For many long years thereafter, all seemed well in the Twin Kingdoms. The harvests were good and the Twin Kings, as they were now known, made good on their promise to rule wisely and selflessly. Queen Hannelore bore Cleo seven children – and after each new prince or princess had come, Queen Mischa seemed to follow, as if to preserve the balance, or perhaps to compete.
Then one year, when winter fell, a violent storm swept across the Twin Kingdoms, uprooting trees and sending them hurtling down the river, destroying the bridge that linked the the Left Kingdom with the Right. Both Kings took action, riding out into the storm with their bravest men to secure the granaries, save the flocks and lead the peasants to safety. Queen Hannelore sat in her high tower, comforting the infant prince at her chest, while the other children gathered about her.
Suddenly, there was a fluttering at the tower window. A crow entered the chamber and to Hannelore’s astonishment, it transformed into a woman – tall, unnaturally pure and pale, with jet black hair and black eyes to match her long black velvet dress.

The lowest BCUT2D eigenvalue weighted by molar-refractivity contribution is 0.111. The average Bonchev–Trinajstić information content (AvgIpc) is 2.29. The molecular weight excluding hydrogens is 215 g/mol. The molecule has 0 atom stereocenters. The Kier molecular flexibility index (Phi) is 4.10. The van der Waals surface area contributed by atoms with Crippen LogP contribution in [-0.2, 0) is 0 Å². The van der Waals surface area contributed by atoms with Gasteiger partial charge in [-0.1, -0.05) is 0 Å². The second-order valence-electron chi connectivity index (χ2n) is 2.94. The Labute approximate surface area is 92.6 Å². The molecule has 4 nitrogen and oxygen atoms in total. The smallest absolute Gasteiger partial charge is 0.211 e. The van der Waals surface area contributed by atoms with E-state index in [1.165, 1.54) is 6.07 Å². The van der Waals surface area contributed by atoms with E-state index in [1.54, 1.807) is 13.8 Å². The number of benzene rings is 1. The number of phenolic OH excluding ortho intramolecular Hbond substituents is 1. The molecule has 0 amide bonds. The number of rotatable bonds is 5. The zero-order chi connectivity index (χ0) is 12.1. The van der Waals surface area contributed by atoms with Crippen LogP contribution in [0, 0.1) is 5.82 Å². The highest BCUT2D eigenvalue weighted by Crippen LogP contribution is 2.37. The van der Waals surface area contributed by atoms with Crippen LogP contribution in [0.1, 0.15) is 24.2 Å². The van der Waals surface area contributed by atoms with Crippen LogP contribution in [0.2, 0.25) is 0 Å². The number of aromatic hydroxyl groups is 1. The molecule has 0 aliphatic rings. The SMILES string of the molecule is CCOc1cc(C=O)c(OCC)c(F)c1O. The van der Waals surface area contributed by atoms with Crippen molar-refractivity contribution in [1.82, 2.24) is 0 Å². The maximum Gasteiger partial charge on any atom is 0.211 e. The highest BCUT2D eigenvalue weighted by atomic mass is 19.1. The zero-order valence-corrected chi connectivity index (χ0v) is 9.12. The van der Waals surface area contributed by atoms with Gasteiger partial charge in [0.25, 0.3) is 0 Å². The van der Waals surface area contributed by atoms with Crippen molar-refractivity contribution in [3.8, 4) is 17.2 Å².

“Fear not, O Queen,” spoke the witch (for Hannelore knew it could be nothing else, and drew her children protectively around her. “I come with ill tidings, but I come also with a gift.”
“I want none of your tidings,” replied Hannelore. “Still less do I want your gifts. Leave now before I call the palace guards.”
But the witch continued as if she had not heard this. “The good harvests are over. Now disease and famine will come to the Twin Kingdoms.” She paused and cast her jet black eyes over the seven children gathered at the mother’s feet. “Many of the young will die and your own children will not be spared. Unless…” Here she drew from within her sleeve a vial, containing a shimmering colourful liquid. “…you accept to have them take this potion, which protects from all disease and will guarantee them long years of life.”